EL PASO COUNTY, Colo. — There are 20 judges on the ballot, but no information at your hands.
“Voters are accustomed to receiving some things in the mail like the blue book or like the TABOR notice, and especially in previous years if some of the organizations have mailed about judicial retention, it stands out in their minds,” Ryan Parsell, chief deputy clerk and recorder for El Paso County.
Rather than spend hours researching judges online, there’s a website that lays out everything you need to know.
“It’s been a system that the state has used for a number of years. You can actually go back and look at judges from previous years as well. But it is just one resource. There’s a variety of special interest groups, or interested parties or even political parties that sometimes weigh in on an issue like a judicial retention,” Parsell said.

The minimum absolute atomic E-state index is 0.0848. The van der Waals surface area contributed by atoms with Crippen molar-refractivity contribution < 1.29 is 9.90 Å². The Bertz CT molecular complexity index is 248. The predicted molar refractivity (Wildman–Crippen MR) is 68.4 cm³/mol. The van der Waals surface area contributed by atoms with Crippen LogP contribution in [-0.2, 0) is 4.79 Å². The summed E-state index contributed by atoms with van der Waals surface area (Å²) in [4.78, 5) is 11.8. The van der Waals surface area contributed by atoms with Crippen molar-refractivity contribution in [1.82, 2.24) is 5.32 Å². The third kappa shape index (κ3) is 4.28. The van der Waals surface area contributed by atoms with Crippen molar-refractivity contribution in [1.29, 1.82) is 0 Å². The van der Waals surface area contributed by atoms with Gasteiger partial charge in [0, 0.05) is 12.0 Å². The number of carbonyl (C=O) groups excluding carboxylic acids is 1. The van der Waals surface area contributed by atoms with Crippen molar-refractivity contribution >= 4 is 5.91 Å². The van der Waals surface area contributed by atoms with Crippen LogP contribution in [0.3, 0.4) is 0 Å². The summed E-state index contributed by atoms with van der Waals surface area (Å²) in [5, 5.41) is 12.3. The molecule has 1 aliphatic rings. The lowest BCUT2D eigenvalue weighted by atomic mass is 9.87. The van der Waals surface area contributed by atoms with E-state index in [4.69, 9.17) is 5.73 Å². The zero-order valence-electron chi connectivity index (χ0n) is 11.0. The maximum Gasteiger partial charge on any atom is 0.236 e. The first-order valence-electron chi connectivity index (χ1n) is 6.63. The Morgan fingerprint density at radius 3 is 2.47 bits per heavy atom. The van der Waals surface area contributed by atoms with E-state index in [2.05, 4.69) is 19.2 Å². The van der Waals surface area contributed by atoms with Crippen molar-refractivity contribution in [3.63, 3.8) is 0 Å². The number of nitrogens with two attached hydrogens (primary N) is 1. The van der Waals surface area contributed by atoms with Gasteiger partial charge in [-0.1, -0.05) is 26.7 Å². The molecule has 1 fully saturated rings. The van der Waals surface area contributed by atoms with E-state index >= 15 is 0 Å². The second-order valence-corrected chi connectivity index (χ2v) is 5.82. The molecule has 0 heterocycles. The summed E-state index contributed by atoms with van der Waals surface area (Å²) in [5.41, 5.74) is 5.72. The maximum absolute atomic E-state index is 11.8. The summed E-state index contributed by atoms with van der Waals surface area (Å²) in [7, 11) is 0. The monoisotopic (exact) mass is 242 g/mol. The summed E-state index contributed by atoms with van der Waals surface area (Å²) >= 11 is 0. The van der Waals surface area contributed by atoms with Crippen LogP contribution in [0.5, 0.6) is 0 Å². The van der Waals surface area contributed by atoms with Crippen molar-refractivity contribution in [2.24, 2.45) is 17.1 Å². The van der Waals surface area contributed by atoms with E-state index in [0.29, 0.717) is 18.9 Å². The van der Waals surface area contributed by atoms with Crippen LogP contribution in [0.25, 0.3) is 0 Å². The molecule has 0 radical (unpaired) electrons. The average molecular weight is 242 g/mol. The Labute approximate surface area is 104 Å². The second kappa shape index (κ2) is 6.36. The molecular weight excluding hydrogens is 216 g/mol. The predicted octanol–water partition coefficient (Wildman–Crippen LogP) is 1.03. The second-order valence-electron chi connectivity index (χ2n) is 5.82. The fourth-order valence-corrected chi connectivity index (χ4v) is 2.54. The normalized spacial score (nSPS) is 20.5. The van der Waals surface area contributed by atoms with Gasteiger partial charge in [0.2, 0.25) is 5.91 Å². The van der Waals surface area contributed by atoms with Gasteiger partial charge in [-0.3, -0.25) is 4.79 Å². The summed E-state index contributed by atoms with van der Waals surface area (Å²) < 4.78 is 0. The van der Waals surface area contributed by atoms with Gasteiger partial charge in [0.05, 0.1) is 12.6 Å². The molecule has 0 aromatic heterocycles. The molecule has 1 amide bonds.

Just type www.coloradojudicalperformance.gov.
From there, you can choose the year 2016, your county, and read about each judge up for retention.
“Similar to how people have workplace reviews at their job, judges go to a review process as well. That’s done by the attorneys that practice in front of them, people that stand before them, and other people that have interactions,” Parsell said.
Each review is done by the state, which is what their ranking is based on.
The website also informs voters why each judge was given the ranking they received.
October 31 is the last day ballots will be mailed out to registered voters.
If you still need to update your registration, be sure to do so before the end of October.
Election day is November 8.